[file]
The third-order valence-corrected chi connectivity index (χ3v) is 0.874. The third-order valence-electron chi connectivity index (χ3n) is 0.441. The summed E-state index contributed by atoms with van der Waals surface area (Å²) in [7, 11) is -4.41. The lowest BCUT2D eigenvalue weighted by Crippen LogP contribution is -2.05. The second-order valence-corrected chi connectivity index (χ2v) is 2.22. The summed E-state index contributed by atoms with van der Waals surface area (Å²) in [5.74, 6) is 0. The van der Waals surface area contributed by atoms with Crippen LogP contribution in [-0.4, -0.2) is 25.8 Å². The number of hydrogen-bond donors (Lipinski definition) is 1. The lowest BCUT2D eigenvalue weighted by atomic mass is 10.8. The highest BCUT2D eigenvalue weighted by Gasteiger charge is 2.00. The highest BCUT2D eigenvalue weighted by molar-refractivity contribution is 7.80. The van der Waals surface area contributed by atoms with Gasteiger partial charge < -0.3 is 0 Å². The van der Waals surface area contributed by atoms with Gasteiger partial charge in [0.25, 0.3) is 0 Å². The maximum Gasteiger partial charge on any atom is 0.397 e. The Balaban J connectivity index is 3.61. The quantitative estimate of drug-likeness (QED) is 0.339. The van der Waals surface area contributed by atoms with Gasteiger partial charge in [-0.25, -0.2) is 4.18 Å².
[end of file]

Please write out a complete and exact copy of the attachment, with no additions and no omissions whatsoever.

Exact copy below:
The third-order valence-corrected chi connectivity index (χ3v) is 0.874. The third-order valence-electron chi connectivity index (χ3n) is 0.441. The summed E-state index contributed by atoms with van der Waals surface area (Å²) in [7, 11) is -4.41. The lowest BCUT2D eigenvalue weighted by Crippen LogP contribution is -2.05. The second-order valence-corrected chi connectivity index (χ2v) is 2.22. The summed E-state index contributed by atoms with van der Waals surface area (Å²) in [5.74, 6) is 0. The van der Waals surface area contributed by atoms with Crippen LogP contribution in [-0.4, -0.2) is 25.8 Å². The number of hydrogen-bond donors (Lipinski definition) is 1. The lowest BCUT2D eigenvalue weighted by atomic mass is 10.8. The highest BCUT2D eigenvalue weighted by Gasteiger charge is 2.00. The highest BCUT2D eigenvalue weighted by molar-refractivity contribution is 7.80. The van der Waals surface area contributed by atoms with Gasteiger partial charge < -0.3 is 0 Å². The van der Waals surface area contributed by atoms with Gasteiger partial charge in [0.25, 0.3) is 0 Å². The maximum Gasteiger partial charge on any atom is 0.397 e. The Balaban J connectivity index is 3.61. The quantitative estimate of drug-likeness (QED) is 0.339. The van der Waals surface area contributed by atoms with Gasteiger partial charge in [-0.25, -0.2) is 4.18 Å².